With ‘Kennedy and Heidi,’ the makers of The Sopranos pull off one of the most shocking and memorable major character death scenes ever devised for television. Gavin and Hannibal explain what makes the scene in question quintessential ‘David Chase,’ and how the episode as a whole offers rich insight into the Tony and Christopher dynamic (especially as it relates to Adriana), as well as the fully justifiable reasons for AJ’s descent into true despair.
Writer Terence Winter directs his first and only episode of ‘The Sopranos,’ further proving why he’s one of the series’ greatest storytellers. Gavin and Hannibal consider ‘Walk Like a Man’ to be yet another masterful final season episode. The highly emotional Melfi session, the arcs of Chris and A.J, and J.T. Dolan’s climactic scene, are just a few of the memorable and surprising highlights.
As far as Gavin and Hannibal are concerned, this is maybe the weirdest episode of The Sopranos ever. Not bad... just weird. Your hosts explain how odd it is that the filmmakers for one episode only, decided to go fully handheld with the camera, resulting in lens and composition choices that are pretty jarring. Plus, Tony suddenly is a frothing at the mouth, out of control, degenerate gambler? Though ‘Chasing It’ definitely has its strengths, it’s not hard to see why it’s the least loved chapter of Season 6B.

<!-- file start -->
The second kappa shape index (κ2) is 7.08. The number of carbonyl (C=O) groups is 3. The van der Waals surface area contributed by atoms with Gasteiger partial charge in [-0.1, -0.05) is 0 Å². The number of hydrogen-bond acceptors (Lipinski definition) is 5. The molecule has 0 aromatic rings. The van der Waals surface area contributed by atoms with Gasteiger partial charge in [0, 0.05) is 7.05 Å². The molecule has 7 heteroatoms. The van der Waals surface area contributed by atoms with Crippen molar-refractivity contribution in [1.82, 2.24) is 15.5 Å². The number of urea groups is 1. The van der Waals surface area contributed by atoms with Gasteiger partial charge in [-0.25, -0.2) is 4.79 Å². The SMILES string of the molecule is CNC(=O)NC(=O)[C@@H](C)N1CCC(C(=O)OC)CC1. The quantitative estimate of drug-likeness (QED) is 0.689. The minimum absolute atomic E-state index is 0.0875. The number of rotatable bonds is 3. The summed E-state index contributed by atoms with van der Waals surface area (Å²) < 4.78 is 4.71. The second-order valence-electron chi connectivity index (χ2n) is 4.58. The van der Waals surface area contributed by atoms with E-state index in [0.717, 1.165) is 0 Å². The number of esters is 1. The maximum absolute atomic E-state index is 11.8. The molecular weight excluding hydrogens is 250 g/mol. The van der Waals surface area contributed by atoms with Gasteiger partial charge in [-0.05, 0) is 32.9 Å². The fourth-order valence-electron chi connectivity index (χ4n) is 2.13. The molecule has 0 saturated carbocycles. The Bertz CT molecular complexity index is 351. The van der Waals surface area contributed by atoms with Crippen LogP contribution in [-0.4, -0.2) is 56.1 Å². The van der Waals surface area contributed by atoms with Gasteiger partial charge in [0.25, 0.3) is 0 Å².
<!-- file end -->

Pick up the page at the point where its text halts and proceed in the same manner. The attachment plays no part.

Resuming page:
This is the second Season 6B episode in a row that makes use of a single, overriding, theme to an all encompassing and ultimately tragic effect. ‘Remember When’ is about the pain of the past. Gavin and Hannibal note how that theme is woven into the arc of Junior’s ill-fated new friendship, as well as Tony and Paulie’s trip to Miami, and down memory lane. ❤️